The British Antarctic Survey’s Halley VI research station will shut down for the second winter in a row due to growing cracks in the ice sheet where it sits, reports Nicola Davis at The Guardian.
The decision was made based on satellite data of two cracks that are active on the Brunt Ice Shelf floating over the Weddell Sea. One is a crack that was dormant for 30 years before it began to spider northward in 2012, quickening its rate over the last seven months. The other is currently over 30 miles long, and has been dubbed “The Halloween Crack” since it first appeared in October 2016. It has since crossed the resupply trail for the research station. Seventy people typically work at the remote base in the summer and 14 hang on for the long, cold winter. But the appearance of the cracks has forced the station to shutter its doors between March and November of 2018.
“The safety of our staff is our priority in these circumstances,” Jane Francis, director of the British Antarctica Survey tells Davis. “Because access to the station by ship or aircraft is extremely difficult during the winter months of 24-hour darkness, extremely low temperatures and the frozen sea, we will once again take the precaution of shutting down the station before the 2018 Antarctic winter begins.”
As Jonathan Amos at the BBC reports, in February the research station was moved 14 miles inland on the ice shelf to ensure it was not on the wrong side of the cracks if they continued to extend. But at this point, the station will stay put. “We are not going to move the station any further—we believe that the station is actually in the optimal place on the ice shelf now,” David Vaughn, British Antarctic Survey's director of science tells Davis.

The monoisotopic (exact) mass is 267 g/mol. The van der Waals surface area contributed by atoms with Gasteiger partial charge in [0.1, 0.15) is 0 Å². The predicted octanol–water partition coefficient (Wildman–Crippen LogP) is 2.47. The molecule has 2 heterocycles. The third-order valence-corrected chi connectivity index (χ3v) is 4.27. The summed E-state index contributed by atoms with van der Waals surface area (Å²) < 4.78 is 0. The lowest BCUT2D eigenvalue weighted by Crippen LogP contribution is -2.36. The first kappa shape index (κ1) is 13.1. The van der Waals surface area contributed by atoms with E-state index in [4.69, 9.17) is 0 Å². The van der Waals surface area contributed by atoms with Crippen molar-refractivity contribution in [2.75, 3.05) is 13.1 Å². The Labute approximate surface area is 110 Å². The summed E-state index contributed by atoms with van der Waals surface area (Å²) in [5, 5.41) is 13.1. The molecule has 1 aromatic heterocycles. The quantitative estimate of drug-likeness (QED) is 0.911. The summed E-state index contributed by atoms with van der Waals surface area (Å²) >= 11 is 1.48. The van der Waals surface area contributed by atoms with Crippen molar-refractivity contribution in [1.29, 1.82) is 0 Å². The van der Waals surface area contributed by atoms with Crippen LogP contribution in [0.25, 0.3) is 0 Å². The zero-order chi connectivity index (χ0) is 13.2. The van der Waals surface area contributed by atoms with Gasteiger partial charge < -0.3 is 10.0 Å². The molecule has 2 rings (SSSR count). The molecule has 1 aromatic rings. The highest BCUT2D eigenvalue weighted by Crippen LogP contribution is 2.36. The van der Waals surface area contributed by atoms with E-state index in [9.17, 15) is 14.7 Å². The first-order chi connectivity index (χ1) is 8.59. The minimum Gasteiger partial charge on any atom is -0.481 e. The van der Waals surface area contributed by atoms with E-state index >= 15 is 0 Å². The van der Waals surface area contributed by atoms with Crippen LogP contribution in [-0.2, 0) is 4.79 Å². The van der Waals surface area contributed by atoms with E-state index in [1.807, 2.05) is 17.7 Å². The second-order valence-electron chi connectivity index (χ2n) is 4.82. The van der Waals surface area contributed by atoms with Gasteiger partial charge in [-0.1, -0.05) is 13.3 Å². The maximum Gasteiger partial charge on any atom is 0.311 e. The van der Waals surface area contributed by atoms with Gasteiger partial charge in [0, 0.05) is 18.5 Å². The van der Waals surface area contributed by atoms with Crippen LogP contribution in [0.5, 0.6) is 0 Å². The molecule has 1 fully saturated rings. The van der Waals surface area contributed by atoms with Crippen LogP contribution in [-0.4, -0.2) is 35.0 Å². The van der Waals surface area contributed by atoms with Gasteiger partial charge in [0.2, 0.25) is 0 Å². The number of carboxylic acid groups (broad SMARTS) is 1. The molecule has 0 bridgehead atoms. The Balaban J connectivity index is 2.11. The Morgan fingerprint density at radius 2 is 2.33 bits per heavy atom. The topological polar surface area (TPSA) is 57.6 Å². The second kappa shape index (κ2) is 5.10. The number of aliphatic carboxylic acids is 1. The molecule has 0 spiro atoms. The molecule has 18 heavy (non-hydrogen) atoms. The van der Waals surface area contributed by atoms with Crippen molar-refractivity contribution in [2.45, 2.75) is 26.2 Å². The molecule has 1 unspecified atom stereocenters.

This isn’t the first time that the moving ice has interfered with the research station. And it definitely won't be the last. Since 1956, the BAS has had a permanent presence on the Brunt ice shelf, beginning with the Halley I station. As the ice shelf has calved icebergs into the sea and slowly spread out toward the Antarctic ocean, the stations moved with it, becoming uninhabitable. In 2012, Halley VI was deployed, a modular station on legs and skis that looks like a futuristic train. Because the ice shelf moves at least a quarter mile toward the ocean each year, the skis allow the researchers to occasionally reposition the station. The legs allow the Halley VI to be raised above the snow, which eventually engulfed its predecessors.
According to a press release, over the decades the Halley station has played a key role in collecting climate and weather data as well as detecting the hole in the ozone layer. In recent years, researchers at the station have studied solar radiation and its impacts on Earth. The winter closures disrupt that continuous sampling, so Amos reports, the researchers are hoping to get a kerosene generator up and running that will be able to keep automated instruments going throughout the winter, though Vaughn says the system is just a prototype and may not be able to withstand the snow, sub-zero temperatures and strong winds.
It’s almost inevitable that a big chunk of the ice shelf will calve off, though the researchers are fairly certain the Halley Station is currently in a safe spot. “Eventually we expect the ice from [the previous site] to part company with the ice shelf and float off as an iceberg – but the question is essentially when is that going to happen, and whether there would be other changes in the ice shelf that we haven’t predicted that would [result],” Vaugn tells Davis.
The researchers don’t believe the calving is caused by climate change. Instead, in a recent study in the journal The Cryosphere, researchers suggest that an area of the shelf called the McDonald Ice Rumples are buttressing the ice sheet. If the cracks interact with that area, it could rapidly speed up ice calving on the shelf, similar to an event that took place in the 1970s.